The Massachusetts Department of Public Health Childhood Lead Poisoning Prevention? Program (MACLPPP) is seeking funding from the Centers for Disease Control and? Prevention as a competitive grantee. Requested CDC funds will be used to enhance our? extensive childhood lead poisoning prevention program which has been a part of the? Massachusetts Department of Public Health for over twenty-five years. The program? includes comprehensive case management teams consisting of a nurse case manager,? environmental health inspector and family advocates. These components form a cohesive? design which provides families with both medical and environmental intervention as? called for by the Massachusetts's Lead Law, one of the strongest primary prevention? statutes in the nation. CLPPPP staff, funded by CDC, is also responsible for health? education, surveillance and epidemiology, data management, program management,? fiscal and information technology support.? The population, geographic and economic composition of Massachusetts results in a? significant lead burden for children in our jurisdiction. The 1990 US Census indicates? that Massachusetts has the second highest percent of pre-1950 housing units, or 46.8% of? all housing, exceeded only by New York State, with 47.1%. CDC's own data indicates? that there are 58, 454 children living in poverty in Massachusetts; 36,900 of whom live in? homes built before 1950. In state fiscal year 2005 there were 3,187 Massachusetts? children under the age of six who had lead levels of 10 ug/dL or greater. This is a rate of? 1.4%, which is comparable to the national rate of 1.6% in the 1999-2002 NHANES? survey. This data on screening and incidence considered in conjunction with our housing? stock and our array of both urban and rural communities absolutely illustrates the need? for continued CDC support for lead poisoning prevention in Massachusetts.? Funding from CDC will ensure that MACLPPP continues comprehensive efforts to? provide primary and secondary prevention services to children and their families? throughout the commonwealth. The need for these resources will be increased as? MACLPPP builds capacity and implements a system-based framework established in our? strategic elimination plan to end childhood lead poisoning by 2010. As part of this plan,? the Community Mobilization Network initiatives are underway with active programs in? three of our highest risk communities. In 2006, MACLPPP plans to reconvene or? Strategic Advisory Committee to share the accomplishments of these communities and? explore implementation options of other key initiatives. In addition to our community? mobilization efforts, MACLPPP has made strides towards building in-roads with Refugee? and Immigrant Health Program (RIHP), including incorporating lead-related housing? issues into a required questionnaire used to identify appropriate housing when placing? refugee families.? Massachusetts has afforded families with comprehensive case management services since? 1982. Our case management system consists of a three-tiered approach addressing the? medical, environmental, and social needs of a family. Furthermore, we continue to see? significant progress in primary prevention and improvement of our housing through? private sector inspections and remediation, which is due in large part to the strength of our statute and regulations. MACLPPP will use the first budget period to evaluate and? formalize our policies and procedures to produce a finalized written case management? plan.? A critical element in the implementation of many of our major initiatives in Fiscal Year? 2006 will be the utilization of the electronic case management system, referred to as the? Kyran application. This application allows for the collection of multiple test results for an? individual child over years. Furthermore the application allows for multiple children and? their corresponding blood tests to be related to an individual address. Extensive work? flows for the medical, home visiting, and environmental components have been? developed which permits us to track the timeliness and effectiveness of our services. Our? epidemiology component continues to track linkages with our data to Medicaid data.? Moreover, MACLPPP is preparing to begin a data sharing project with Massachusetts's? Women, infants and Children program. MACLPPP is looking forward to developing and? enhancing our application allowing greater opportunities for extensive and in-depth? program evaluation and surveillance capabilities. One of these new opportunities will? involve working with geocoded environmental data to generate an environmental annual? report, similar to the Massachusetts Needs Assessment on screening, which will present? inspectional and remediation activities by city and town.? Primary Prevention efforts continue to be one of MACLPPP's great strengths.? MACLPPP is currently preparing a Request for Responses to competitively procure local? community-based lead poisoning prevention health education contracts. The recipients of? these Lead Health Education Trust Fund contracts will be required to organize and? conduct 20 health education presentations annually, attend at least 8 health fairs or other? local health events, distribute lead poisoning prevention health education materials? throughout their region, and to plan and carry out local Lead Poisoning Prevention Week? activities. In addition to our health education activities, environmental primary prevention? efforts are still vigorous. As mentioned previously, Massachusetts has a well developed? private sector responsible for a significant amount of inspections and remediation work in? the state. MACLPPP environmental staff provides vital technical assistance to private? lead inspectors, deleading contractors, and homeowners trained and authorized to do? some limited deleading activities, in an effort to ensure these activities are done in a? manner that protects the public's health and meets regulatory requirements. We continue? to authorize owners to do specific deleading activities following regulatory guidelines? similar to the federal lead safe work practices. To date we have authorized over 6000? owners and owner's agents to undertake low and moderate risk deleading activities on? their homes.? MACLPPP maintains on-going partnerships with sister agencies like Medicaid, Women? Infants and Children program as well as local grantees, community mobilization? networks and boards of heath. Through this work we hope to achieve a solid and? sustainable framework of both primary and secondary prevention measures that protects? children from lead poisoning, improves our housing stock and helps us move towards the? elimination lead poisoning by 2010.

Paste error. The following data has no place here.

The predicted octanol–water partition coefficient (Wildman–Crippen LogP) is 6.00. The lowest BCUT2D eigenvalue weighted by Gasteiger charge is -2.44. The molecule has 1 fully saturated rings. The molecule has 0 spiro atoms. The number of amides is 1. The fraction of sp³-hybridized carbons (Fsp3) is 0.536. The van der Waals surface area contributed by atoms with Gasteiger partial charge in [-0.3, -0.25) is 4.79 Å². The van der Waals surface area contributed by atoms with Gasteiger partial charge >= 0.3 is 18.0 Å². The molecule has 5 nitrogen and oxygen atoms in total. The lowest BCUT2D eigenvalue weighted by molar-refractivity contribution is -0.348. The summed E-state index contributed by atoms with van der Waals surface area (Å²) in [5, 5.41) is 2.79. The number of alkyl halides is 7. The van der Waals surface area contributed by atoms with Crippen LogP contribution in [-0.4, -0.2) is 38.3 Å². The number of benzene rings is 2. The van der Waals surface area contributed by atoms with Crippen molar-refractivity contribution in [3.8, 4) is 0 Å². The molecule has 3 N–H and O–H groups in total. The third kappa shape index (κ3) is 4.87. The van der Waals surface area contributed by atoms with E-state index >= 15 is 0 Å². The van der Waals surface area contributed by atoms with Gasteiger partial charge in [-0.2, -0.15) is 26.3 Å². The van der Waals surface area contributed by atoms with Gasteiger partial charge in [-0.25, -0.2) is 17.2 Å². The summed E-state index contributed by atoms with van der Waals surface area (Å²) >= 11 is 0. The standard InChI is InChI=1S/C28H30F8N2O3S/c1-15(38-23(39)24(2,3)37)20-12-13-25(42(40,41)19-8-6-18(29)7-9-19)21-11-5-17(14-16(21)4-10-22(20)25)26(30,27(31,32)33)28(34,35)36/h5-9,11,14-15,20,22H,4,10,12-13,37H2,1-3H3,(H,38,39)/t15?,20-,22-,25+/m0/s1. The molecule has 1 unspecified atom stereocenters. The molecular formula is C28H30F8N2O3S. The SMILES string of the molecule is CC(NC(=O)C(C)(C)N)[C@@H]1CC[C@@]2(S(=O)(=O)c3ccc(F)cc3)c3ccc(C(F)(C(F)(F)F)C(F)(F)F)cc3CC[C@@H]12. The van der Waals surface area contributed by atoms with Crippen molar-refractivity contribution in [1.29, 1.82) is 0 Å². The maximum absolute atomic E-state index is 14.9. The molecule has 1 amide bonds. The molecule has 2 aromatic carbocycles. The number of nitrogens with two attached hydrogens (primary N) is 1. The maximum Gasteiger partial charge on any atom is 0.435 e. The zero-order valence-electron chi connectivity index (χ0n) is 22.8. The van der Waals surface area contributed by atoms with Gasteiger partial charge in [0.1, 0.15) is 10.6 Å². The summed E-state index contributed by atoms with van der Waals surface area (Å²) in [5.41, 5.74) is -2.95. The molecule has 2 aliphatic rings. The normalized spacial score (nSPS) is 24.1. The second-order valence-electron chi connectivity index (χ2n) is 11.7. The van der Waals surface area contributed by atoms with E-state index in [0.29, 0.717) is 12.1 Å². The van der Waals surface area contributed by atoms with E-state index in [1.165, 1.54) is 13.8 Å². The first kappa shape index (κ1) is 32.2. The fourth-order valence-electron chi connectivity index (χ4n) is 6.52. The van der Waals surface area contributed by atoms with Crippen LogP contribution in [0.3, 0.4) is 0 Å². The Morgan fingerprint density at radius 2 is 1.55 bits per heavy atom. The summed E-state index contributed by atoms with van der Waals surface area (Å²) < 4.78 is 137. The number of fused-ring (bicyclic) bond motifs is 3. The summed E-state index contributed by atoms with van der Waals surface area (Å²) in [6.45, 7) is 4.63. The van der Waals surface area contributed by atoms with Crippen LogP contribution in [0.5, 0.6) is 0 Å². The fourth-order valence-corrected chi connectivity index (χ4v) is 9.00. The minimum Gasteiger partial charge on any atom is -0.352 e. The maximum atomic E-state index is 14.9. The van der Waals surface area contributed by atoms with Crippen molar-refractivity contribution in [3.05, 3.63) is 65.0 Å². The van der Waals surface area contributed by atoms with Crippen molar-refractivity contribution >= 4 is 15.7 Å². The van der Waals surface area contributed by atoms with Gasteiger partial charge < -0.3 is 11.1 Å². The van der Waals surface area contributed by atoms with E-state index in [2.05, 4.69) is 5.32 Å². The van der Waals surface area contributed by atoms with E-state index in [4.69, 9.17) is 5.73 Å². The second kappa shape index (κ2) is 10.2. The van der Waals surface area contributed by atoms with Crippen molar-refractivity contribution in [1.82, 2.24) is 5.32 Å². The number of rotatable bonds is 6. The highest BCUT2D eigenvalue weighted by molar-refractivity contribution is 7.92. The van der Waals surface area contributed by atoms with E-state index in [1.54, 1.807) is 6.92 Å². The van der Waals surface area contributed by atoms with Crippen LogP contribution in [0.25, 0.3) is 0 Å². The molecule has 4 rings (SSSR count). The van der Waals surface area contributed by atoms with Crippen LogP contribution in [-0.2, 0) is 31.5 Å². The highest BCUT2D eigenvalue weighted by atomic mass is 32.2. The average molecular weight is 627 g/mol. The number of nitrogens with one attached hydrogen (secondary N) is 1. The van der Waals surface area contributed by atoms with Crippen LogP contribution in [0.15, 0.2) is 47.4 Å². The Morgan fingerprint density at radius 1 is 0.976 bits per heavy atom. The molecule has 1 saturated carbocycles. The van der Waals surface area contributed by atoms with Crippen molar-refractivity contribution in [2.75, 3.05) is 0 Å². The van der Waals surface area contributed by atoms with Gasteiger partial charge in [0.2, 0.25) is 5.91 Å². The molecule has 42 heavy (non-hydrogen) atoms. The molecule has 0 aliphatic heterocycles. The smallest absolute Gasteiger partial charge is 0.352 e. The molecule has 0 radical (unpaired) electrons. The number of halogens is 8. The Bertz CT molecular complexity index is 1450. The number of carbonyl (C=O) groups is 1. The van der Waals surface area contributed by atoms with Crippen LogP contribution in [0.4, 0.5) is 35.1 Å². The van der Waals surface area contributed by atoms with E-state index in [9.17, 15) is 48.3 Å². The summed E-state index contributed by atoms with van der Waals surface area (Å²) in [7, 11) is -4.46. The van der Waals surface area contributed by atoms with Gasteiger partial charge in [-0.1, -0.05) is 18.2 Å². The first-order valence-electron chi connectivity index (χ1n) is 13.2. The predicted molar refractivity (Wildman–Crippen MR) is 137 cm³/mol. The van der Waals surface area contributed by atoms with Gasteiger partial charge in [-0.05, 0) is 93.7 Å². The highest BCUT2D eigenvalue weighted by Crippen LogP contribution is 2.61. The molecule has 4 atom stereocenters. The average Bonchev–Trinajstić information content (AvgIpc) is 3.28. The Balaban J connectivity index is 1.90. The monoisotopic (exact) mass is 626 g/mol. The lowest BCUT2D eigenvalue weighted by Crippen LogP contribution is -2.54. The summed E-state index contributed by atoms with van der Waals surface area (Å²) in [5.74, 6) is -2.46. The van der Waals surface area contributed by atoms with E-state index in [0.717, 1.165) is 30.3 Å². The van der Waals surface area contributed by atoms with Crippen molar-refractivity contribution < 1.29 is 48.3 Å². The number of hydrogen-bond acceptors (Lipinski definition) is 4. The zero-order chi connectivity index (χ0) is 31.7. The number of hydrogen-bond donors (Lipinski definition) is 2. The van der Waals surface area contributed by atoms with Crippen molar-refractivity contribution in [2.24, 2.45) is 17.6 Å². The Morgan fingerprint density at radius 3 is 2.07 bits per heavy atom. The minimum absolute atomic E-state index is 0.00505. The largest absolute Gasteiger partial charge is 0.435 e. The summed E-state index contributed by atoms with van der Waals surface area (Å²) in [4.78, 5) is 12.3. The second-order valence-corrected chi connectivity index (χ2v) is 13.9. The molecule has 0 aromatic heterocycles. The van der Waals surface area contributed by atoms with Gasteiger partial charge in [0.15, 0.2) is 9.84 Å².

National Institute of Health (NIH)
National Center for Environmental Health (NCEH)
State and Community-Based Childhood Lead Poisoning Prevention Program (H64)
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Special Emphasis Panel (ZEH1-SRC (99))
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Whitehead, Latoria
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Massachusetts State Department of Pub Health
United States